I just did about one hour of research (so again, hardly enough to make me a full fledged expert), but here is what I found to answer your questions, and then I will make comments of my own.
By what possible mechanism could thiamine levels influence diabetes, or vice versa?
https://pubmed.ncbi.nlm.nih.gov/19423748/ It looks like there is a vicious cycle whereby decreased thiamine leads to increased insulin resistance and decreased insulin production in the pancreas. Which after a while produces more thiamine excretion and the problem gets progressively worse.
Do diabetics have better glucose control if they receive thiamine supplements?
Yes they do, and noticeably so. But only if they are given way more than normal (like 5 mg a day to supplement). (had good link in NHI but lost it)
And what effect does thiamine supplementation have on their level of insulin resistance?
Thiamine supplementation increases insulin secretion by the pancreas and uptake of glucose, thereby decreasing insulin resistance. (see first link)
Diabetics need thiamine just as much as everyone else - but ketogenic may not as much. One of the major reasons for thiamine is the digestion of glucose. People on zero carbs may require much less, but still some as thiamine is also important for the absorption of glucose by the brain (which is still about 20% of brain energy even in zero carb environment) in addition to the previous insulin secretion and absorption issues.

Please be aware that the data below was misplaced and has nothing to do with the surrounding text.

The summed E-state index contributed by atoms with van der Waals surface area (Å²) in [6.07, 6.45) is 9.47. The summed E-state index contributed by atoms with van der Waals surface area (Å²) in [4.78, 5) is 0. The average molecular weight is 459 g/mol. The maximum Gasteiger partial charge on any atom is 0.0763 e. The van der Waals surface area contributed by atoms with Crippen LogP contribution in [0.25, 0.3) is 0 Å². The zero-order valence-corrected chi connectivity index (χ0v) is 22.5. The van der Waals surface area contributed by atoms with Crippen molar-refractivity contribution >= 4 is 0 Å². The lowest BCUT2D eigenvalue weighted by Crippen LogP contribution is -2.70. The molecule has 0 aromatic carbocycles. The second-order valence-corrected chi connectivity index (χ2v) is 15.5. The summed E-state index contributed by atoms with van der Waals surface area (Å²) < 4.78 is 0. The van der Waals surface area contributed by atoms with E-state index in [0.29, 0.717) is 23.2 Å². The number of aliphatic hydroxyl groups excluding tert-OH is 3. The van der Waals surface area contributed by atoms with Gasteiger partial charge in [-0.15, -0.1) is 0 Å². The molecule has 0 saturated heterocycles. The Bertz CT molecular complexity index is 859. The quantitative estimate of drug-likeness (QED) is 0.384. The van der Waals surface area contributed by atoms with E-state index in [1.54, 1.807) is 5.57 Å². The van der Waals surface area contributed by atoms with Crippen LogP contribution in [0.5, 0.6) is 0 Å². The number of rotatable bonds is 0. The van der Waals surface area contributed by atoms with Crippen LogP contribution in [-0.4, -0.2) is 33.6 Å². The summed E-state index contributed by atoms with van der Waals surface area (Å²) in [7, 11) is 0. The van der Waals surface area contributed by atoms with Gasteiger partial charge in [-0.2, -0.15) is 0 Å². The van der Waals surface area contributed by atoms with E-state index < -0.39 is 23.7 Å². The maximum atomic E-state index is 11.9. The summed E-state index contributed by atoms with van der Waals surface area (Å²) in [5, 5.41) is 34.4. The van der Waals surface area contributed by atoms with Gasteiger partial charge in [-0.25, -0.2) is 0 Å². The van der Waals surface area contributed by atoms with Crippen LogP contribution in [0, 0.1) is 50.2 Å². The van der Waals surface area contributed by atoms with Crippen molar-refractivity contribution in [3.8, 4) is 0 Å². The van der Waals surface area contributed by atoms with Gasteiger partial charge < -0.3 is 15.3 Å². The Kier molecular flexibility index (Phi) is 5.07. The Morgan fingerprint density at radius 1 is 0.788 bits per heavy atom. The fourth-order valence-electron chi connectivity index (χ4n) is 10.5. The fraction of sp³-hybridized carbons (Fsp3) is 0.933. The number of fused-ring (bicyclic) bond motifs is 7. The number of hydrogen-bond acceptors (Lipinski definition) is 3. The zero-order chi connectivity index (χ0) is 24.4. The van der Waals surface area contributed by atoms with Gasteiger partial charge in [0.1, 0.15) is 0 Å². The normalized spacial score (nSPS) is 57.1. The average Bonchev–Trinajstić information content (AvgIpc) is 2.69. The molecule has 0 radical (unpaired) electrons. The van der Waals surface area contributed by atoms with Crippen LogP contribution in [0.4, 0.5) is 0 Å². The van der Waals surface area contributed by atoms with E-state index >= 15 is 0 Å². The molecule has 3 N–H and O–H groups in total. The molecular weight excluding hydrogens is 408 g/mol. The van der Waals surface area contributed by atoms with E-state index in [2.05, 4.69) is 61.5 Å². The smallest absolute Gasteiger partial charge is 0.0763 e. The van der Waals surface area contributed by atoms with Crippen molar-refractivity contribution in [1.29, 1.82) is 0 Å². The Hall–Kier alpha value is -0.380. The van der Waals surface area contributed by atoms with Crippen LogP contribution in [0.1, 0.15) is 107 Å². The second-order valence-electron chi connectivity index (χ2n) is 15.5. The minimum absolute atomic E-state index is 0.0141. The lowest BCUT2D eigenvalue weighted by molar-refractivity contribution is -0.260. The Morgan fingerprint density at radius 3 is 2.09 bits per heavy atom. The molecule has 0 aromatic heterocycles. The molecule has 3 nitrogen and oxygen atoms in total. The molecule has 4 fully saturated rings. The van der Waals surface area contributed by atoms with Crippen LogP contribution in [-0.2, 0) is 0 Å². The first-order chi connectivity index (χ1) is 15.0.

Now my follow up comments.
- Thiamine is vital to our bodies regardless of metabolic state
- You are totally safe to take extra thiamine (no damage caused by excess thiamine, it is just excreted in the urine). So one may ask, why NOT supplement thiamine?
- The body stores about 25-30 mg of thiamine in the bones and organs. I could not confirm standard daily usage (probably depends a LOT on carb ingestion), but if we just use the idea that the body should get 1.2 mg a day. That leaves a storage of (at worst case) 21 days before our body would totally run out of thiamine (I am sure it is much longer, but there is a worst case scenario starting point).
- If I am not ingesting thiamine for 14 days, I could be running low in my stores, thereby (temporarily) affecting both my insulin resistance and damaging my pancreas. Again, since it is safe to over-supplement, I think it would be smarter to do that than not supplement.
I just received tricalcium phosphate in the mail (yah!). And I am expecting a few more deliveries including a package with thiamine (50 g bag of powder scheduled to arrive on day 13 of my 14 day fast). I plan (now that I have done more research) to ingest 5 mg of thiamine when it arrives and everyday until I am eating normally again. This can only help (cannot hurt) and if it was not needed I will never know. Since I am not ingesting many carbs when eating, I do not expect to have to supplement at that time.